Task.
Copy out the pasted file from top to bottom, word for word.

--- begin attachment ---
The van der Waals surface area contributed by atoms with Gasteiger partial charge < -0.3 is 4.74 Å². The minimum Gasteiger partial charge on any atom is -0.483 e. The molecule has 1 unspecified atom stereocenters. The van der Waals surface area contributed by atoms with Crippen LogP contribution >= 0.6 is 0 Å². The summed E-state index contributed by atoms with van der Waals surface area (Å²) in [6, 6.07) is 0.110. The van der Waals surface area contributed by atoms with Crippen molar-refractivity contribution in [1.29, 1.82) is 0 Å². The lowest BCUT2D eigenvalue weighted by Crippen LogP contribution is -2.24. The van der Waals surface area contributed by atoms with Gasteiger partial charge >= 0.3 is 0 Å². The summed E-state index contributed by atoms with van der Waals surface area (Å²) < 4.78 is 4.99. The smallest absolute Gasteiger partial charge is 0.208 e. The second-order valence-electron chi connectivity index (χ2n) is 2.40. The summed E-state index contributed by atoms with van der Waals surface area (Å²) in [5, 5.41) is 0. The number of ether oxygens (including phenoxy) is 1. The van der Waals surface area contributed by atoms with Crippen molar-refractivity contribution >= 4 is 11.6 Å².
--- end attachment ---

The van der Waals surface area contributed by atoms with Gasteiger partial charge < -0.3 is 4.74 Å². The minimum Gasteiger partial charge on any atom is -0.483 e. The molecule has 1 unspecified atom stereocenters. The van der Waals surface area contributed by atoms with Crippen LogP contribution >= 0.6 is 0 Å². The summed E-state index contributed by atoms with van der Waals surface area (Å²) in [6, 6.07) is 0.110. The van der Waals surface area contributed by atoms with Crippen molar-refractivity contribution in [1.29, 1.82) is 0 Å². The lowest BCUT2D eigenvalue weighted by Crippen LogP contribution is -2.24. The van der Waals surface area contributed by atoms with Gasteiger partial charge >= 0.3 is 0 Å². The summed E-state index contributed by atoms with van der Waals surface area (Å²) < 4.78 is 4.99. The smallest absolute Gasteiger partial charge is 0.208 e. The second-order valence-electron chi connectivity index (χ2n) is 2.40. The summed E-state index contributed by atoms with van der Waals surface area (Å²) in [5, 5.41) is 0. The number of ether oxygens (including phenoxy) is 1. The van der Waals surface area contributed by atoms with Crippen molar-refractivity contribution >= 4 is 11.6 Å².